Take the 2-minute tour ×
Stack Overflow is a question and answer site for professional and enthusiast programmers. It's 100% free.

I am trying to round up cases when it makes sense to use a map (set of key-value entries). So far I have two categories (see below). Assuming more exist, what are they?

Please limit each answer to one unique category and put up an example.

Property values (like a bean)

age -> 30
sex -> male
loc -> calgary   

Presence, with O(1) performance

peter -> 1
john  -> 1
paul  -> 1
share|improve this question
Pragmatic example: When you need a set and all that is built into your language is maps, a map of value to [any small type] is a decent substitute. –  Brian Mar 11 '10 at 20:22
To tell the truth, I just don't get what the question is. Basically, the list is infinite as long as there is something in the universe that is not yet associated with something else. At least I would not know how to judge the answers.... –  Andras Vass Mar 14 '10 at 19:09
@andras: Yes, what you can model with a map is infinite. But there should be classification/ categorisation/ grouping for these models. I will pick the answer that is the most fascinating/ mind-blowing. –  kiwicptn Mar 14 '10 at 19:16
I should add that the OP wants to exclude multimaps. –  Andras Vass Mar 14 '10 at 20:07

8 Answers 8

up vote 1 down vote accepted

If your language allows both associative arrays and pointer to functions/procedures, you can use maps to build something similar to Object Oriented (see Perl for a classical example).

See here for a more detailed explanation.

share|improve this answer
Not sure I quite get it but it's interesting. Can you provide an example? –  kiwicptn Mar 14 '10 at 19:37
If you look at how Perl added OO elements to the language you will find plenty of info. Basically if you can use a "method signature" as a key and a "function pointer" as a value, you can use an hashmap to add "Object Oriented behaviour". –  p.marino Mar 14 '10 at 20:54
So a method signature (basically a string) maps to a function like paul -> dealWithPaul(). Makes me think of the factory method: pizza -> bakePizza(). Good +1. –  kiwicptn Mar 14 '10 at 23:47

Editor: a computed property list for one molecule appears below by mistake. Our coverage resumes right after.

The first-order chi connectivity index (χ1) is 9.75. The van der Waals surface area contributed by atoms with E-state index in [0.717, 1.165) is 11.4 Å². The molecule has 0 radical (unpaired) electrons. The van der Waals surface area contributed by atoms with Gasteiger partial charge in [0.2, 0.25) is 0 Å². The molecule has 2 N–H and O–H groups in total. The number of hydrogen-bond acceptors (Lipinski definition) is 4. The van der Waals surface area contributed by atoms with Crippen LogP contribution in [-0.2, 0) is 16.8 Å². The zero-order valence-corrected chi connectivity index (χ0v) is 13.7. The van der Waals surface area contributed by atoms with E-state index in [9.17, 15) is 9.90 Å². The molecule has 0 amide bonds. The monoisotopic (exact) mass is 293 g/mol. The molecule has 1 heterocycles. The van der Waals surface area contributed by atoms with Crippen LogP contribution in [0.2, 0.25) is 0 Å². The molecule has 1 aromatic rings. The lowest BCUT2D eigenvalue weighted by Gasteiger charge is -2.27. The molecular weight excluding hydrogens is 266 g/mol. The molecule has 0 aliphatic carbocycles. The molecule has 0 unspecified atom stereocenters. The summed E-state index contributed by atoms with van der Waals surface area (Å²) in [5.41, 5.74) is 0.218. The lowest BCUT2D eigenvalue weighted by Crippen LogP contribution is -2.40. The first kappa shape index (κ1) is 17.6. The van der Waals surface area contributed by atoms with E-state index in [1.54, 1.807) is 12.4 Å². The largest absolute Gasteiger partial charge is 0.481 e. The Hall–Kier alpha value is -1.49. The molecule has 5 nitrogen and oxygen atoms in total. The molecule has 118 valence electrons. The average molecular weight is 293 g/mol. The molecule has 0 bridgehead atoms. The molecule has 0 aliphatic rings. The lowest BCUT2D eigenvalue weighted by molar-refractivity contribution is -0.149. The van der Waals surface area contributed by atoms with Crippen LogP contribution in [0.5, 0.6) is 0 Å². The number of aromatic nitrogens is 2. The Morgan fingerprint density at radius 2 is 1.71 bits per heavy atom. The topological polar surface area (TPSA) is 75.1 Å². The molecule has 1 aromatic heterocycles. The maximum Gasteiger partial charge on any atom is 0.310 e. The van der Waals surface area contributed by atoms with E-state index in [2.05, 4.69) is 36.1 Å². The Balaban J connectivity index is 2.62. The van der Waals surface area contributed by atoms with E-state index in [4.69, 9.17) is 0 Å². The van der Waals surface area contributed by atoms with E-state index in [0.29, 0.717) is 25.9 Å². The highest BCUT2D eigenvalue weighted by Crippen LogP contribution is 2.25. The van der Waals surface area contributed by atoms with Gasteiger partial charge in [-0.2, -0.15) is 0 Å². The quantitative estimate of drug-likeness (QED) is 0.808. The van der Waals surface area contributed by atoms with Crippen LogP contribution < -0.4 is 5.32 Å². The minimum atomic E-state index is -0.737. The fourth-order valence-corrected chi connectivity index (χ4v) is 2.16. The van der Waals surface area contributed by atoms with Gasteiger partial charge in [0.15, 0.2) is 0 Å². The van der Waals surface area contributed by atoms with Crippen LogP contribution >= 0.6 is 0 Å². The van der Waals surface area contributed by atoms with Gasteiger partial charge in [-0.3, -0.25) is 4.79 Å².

It also allow you to define properties using topping->(list of topping ingredients) for example. Or price->number. –  p.marino Mar 15 '10 at 7:53
@kiwicptn - If you think of how C++ for example uses a virtual function table to determine which method to call (base or derived) then I think that is what he is getting at here. A base class sets up a mapping of signatures to its methods and a derived class can replace those mappings with its own methods, changing the behavior of the class. –  Eric Petroelje Mar 15 '10 at 12:20

Sparse Data Structures (e.g. a sparse array or a matrix):

0 -> value
1 -> value
100 -> value
105 -> value

Also, I would argue that the "Presence" example you listed is better done with a Set data structure (e.g. HashSet in Java or .NET) since the "mapping" part of the map is really not necessary.

share|improve this answer

Remembering function results (caching, buffering, memoization)

10 -> 2
20 -> 7
30 -> zeroesIn(factorial(30))
share|improve this answer


peter -> pierre
john  -> jean
paul  -> paul
share|improve this answer

Passing arbitrary number of optional parameters to a function, in a language which doesn't support them:

cars = findAvailableCars(make -> 'Toyota', model -> 'Prius', color -> 'green')
share|improve this answer

As Eric Petroelje said, your "presence" example is better suited to a Set than a Map.

However, if you want to keep track of the number of occurrences of things, use a Map. For example, you want to know how many times a given word appears in a document:


wordMap = map()
for word in document:
    if wordMap.containsKey(word):
        wordMap[word] = 1

then if I want to know how many times the word 'map' appears in the document, it would just be wordMap["map"]

share|improve this answer
I'd regroup those under "histograms", e.g. number of occurences for word, score received for test, etc. –  kiwicptn Mar 14 '10 at 18:34

A Map is one way of representing a graph. The keys are the nodes in the graph, and the value for a particular node N is a list of all the nodes that N connects to.

share|improve this answer
The value ... is a list. When you start thinking like that (also the value is a map) the scope of the question explodes. I would like to keep this simple with scalar (or zero-dimension) values. –  kiwicptn Mar 14 '10 at 18:49

(Thanks for the retag, MatrixFrog.)

Dictionary (mapping a term to a definition)

"postulate" -> "demand or claim"
"consulate" -> "residence of a foreign official"

Also in this category

EADDRINUSE    -> "Address in use." 
EADDRNOTAVAIL -> "Address not available."
share|improve this answer

Your Answer


By posting your answer, you agree to the privacy policy and terms of service.

Not the answer you're looking for? Browse other questions tagged or ask your own question.